A new report is either a warning or a reminder that charter schools are not the deified institutions some people believe they are. Indeed, when you look deeper, you’re stunned that certain policies even exist.
A yearlong investigation by San Francisco-based Public Advocates found that a third of California’s 1,100 charter schools require parents to do volunteer work on campus as a condition of enrollment or participation in school functions. The duties included the typical – classroom aides, crossing guards, field trip chaperons – but also cleaning toilets and yard work.
Some charters let you buy your way out of volunteering by giving the school $5 or $10 for every hour required. “So any parent who can’t afford the time is essentially paying tuition,” report author Hilary Hammell told me.
Some schools even require parents to track their hours helping kids with homework, log them and submit them for approval. “The results were definitely striking,” said state Department of Education spokesman Giorgos Kazanis. A department response is expected early next month.
California Charter School Association CEO Jed Wallace agrees these mandates are unlawful and inappropriate, but he claims investigators didn’t visit any charter campuses and relied mostly on documents available online. “No one’s ever been excluded from our schools or a school activity because of a parent volunteer program,” he told me. “It just hasn’t happened.”
But it has.
From Hammell, who interviewed parents forced to volunteer, I learned of three recent instances at just one school in Sacramento, including a student with perfect attendance barred from her eighth-grade graduation ceremony because her mother was short three volunteer hours. Another student couldn’t attend a field trip because the school decided the volunteer hours the mom had logged were “the wrong kind.”
Nearly two dozen schools named in last week’s report are in the Sacramento region, including eight in the Sacramento City Unified School district. None that I contacted returned my calls.
“A lot of charter schools get started by parents,” Wallace explained, “I think they offer big pledges to one another about how involved they’re going to be and they may be encouraging schools to have volunteer efforts that reflect the initial spirit of the school getting off the ground. Years later you end up having documents on the website that are overzealous.”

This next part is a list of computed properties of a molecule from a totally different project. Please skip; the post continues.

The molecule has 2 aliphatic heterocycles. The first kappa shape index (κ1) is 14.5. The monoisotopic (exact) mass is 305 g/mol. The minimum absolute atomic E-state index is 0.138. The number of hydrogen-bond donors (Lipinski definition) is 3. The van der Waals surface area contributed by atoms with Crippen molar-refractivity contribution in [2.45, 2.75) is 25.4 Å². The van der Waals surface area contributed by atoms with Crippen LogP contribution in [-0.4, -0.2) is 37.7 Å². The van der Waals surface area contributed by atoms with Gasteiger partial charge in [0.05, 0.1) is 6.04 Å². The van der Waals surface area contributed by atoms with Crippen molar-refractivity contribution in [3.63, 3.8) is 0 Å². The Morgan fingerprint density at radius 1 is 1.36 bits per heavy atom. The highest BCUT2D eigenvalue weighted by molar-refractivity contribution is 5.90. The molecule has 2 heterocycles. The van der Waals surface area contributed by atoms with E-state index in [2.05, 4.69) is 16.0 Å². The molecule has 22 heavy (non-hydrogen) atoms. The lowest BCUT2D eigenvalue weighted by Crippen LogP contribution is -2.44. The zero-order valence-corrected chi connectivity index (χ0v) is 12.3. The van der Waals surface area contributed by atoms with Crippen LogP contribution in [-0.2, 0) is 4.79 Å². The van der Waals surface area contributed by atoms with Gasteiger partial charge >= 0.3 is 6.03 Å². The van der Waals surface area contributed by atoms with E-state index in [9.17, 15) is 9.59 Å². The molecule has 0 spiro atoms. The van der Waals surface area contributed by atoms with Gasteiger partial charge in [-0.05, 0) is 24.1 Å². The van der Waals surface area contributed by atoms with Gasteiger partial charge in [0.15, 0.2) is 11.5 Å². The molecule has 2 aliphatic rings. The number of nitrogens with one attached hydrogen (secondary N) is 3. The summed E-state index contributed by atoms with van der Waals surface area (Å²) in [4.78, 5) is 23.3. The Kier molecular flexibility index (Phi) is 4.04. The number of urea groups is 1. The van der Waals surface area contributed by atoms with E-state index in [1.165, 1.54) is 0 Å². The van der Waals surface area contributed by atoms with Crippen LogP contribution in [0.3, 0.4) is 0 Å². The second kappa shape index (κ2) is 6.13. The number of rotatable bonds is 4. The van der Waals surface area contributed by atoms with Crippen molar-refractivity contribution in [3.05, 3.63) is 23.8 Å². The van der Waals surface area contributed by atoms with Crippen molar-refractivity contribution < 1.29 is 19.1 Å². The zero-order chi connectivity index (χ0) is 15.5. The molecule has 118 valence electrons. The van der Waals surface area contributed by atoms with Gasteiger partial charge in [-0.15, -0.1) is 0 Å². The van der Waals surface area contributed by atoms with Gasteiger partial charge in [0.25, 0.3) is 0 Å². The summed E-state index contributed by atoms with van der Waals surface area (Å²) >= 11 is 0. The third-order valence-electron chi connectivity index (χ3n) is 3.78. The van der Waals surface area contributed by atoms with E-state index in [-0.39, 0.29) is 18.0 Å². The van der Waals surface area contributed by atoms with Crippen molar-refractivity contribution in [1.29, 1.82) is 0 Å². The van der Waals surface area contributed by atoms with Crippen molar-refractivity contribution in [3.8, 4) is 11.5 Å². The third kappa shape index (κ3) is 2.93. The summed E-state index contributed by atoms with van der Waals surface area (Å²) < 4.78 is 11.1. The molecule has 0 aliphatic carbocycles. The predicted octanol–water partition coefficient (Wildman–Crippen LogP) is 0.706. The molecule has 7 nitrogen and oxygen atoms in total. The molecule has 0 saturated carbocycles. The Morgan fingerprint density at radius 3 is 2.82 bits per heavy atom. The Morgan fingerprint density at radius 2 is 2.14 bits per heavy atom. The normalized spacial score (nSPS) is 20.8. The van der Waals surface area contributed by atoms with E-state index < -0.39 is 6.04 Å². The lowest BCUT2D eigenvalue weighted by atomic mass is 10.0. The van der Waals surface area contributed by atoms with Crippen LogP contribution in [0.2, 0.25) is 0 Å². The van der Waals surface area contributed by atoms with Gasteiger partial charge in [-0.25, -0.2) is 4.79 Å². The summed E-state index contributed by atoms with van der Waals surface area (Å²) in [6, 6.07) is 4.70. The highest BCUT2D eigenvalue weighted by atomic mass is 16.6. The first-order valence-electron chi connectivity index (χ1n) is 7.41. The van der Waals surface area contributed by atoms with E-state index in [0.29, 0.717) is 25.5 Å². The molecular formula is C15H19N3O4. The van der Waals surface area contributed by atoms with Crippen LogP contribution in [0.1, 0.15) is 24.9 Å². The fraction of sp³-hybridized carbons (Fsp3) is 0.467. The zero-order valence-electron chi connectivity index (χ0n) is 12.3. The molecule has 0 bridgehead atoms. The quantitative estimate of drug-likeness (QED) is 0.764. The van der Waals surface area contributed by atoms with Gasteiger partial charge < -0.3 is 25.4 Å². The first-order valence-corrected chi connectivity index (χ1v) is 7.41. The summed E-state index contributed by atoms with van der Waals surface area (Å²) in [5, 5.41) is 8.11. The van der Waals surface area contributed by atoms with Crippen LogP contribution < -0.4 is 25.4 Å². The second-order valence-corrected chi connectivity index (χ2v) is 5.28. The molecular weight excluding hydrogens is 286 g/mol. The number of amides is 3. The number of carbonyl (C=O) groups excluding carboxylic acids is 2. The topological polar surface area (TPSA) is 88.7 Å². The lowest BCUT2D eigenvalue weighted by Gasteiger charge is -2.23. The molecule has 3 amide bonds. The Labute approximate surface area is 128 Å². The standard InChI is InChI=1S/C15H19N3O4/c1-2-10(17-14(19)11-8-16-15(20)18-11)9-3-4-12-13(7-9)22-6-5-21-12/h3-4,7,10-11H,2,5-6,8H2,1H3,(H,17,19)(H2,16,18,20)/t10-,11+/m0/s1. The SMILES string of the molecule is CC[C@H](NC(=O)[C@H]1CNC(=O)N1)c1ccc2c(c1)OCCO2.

Hammell tells me that a Department of Education letter from 2006 suggests volunteer requirements are legal, and that some charter school lawyers are using it to advise their clients. But the state education code has been amended “to make extra clear that requiring parents to donate services is illegal,” she added.
This is where I’m left flabbergasted. A 1984 California Supreme Court ruling also barred public schools from charging fees as a condition of enrollment or participation in activities, including “donation of service.”
I doubt many parents know this, even those who founded charter schools, but how can school lawyers not know this? How do administrators not know the laws governing their schools? How is it acceptable to demand, as one school handbook does, that parents volunteer 50 hours per year, 75 if you have more than one child?
Another school instructs: “A parent who does unpaid yard work or acts as an unpaid teacher’s aide for an hour at her child’s school must forgo an hour of paid work somewhere else; must pay for child care for that hour; or must otherwise incur costs and forgo economic opportunity for that hour.”
You get that? Tell your boss you can’t work this morning because the school requires that you mow their lawn. One school handbook states that parent volunteers “keep our operational costs down.”
Want to save money? Instead of indentured servitude, sanction administrators, fire your attorneys, demand refunds and find people who know the law.
I suspect a big reason the volunteering rules go unquestioned is because there’s a wide perception that charters are private schools. They’re not; they’re public and must follow the laws governing public schools.
Ultimately, this is symptomatic of a larger underlying problem – inadequate regulation or oversight. It doesn’t seem to be occurring at the site level, the organizational level or the state level. It took a public advocacy group to look under the hood, see what’s there and hopefully shake some rafters.
Bruce Maiman is a former radio host who lives in Rocklin. Contact him at email@example.com. Follow him on Twitter @Maimzini.